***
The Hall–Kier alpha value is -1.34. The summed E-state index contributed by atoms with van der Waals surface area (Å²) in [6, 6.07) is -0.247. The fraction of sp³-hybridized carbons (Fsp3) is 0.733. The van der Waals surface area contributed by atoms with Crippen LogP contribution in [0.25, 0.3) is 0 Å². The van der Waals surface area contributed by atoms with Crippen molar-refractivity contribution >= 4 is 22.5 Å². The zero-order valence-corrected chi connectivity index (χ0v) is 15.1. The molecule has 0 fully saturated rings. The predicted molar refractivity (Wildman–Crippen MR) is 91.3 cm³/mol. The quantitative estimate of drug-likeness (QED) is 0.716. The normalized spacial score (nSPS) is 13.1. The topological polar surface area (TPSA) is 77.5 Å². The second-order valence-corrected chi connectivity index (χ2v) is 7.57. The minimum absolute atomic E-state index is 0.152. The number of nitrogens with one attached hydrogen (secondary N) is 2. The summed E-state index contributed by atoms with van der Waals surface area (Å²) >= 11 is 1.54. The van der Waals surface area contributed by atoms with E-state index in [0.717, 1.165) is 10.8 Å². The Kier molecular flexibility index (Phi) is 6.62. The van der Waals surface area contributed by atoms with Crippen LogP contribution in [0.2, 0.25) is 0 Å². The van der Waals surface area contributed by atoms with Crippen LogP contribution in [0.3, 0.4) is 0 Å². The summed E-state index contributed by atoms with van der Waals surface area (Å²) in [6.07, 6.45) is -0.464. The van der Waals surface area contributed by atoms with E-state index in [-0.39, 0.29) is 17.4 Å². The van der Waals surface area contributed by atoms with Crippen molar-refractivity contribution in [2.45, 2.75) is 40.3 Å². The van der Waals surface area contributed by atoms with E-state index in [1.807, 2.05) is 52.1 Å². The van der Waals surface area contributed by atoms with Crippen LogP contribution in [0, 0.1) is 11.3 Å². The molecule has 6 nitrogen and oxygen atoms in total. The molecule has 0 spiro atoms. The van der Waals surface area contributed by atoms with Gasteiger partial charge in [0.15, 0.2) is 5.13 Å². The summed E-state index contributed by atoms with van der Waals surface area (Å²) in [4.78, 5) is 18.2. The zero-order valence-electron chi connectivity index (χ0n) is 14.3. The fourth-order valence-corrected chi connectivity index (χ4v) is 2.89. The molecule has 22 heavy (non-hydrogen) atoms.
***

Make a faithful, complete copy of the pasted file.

The Hall–Kier alpha value is -1.34. The summed E-state index contributed by atoms with van der Waals surface area (Å²) in [6, 6.07) is -0.247. The fraction of sp³-hybridized carbons (Fsp3) is 0.733. The van der Waals surface area contributed by atoms with Crippen LogP contribution in [0.25, 0.3) is 0 Å². The van der Waals surface area contributed by atoms with Crippen molar-refractivity contribution >= 4 is 22.5 Å². The zero-order valence-corrected chi connectivity index (χ0v) is 15.1. The molecule has 0 fully saturated rings. The predicted molar refractivity (Wildman–Crippen MR) is 91.3 cm³/mol. The quantitative estimate of drug-likeness (QED) is 0.716. The normalized spacial score (nSPS) is 13.1. The topological polar surface area (TPSA) is 77.5 Å². The second-order valence-corrected chi connectivity index (χ2v) is 7.57. The minimum absolute atomic E-state index is 0.152. The number of nitrogens with one attached hydrogen (secondary N) is 2. The summed E-state index contributed by atoms with van der Waals surface area (Å²) >= 11 is 1.54. The van der Waals surface area contributed by atoms with E-state index in [0.717, 1.165) is 10.8 Å². The Kier molecular flexibility index (Phi) is 6.62. The van der Waals surface area contributed by atoms with Crippen LogP contribution in [0.2, 0.25) is 0 Å². The van der Waals surface area contributed by atoms with Crippen LogP contribution in [0.3, 0.4) is 0 Å². The summed E-state index contributed by atoms with van der Waals surface area (Å²) in [6.07, 6.45) is -0.464. The van der Waals surface area contributed by atoms with E-state index in [-0.39, 0.29) is 17.4 Å². The van der Waals surface area contributed by atoms with Crippen molar-refractivity contribution in [2.45, 2.75) is 40.3 Å². The van der Waals surface area contributed by atoms with E-state index in [1.807, 2.05) is 52.1 Å². The van der Waals surface area contributed by atoms with Crippen LogP contribution in [0, 0.1) is 11.3 Å². The molecule has 6 nitrogen and oxygen atoms in total. The molecule has 0 spiro atoms. The van der Waals surface area contributed by atoms with Gasteiger partial charge in [0.15, 0.2) is 5.13 Å². The summed E-state index contributed by atoms with van der Waals surface area (Å²) in [4.78, 5) is 18.2. The zero-order valence-electron chi connectivity index (χ0n) is 14.3. The fourth-order valence-corrected chi connectivity index (χ4v) is 2.89. The molecule has 22 heavy (non-hydrogen) atoms.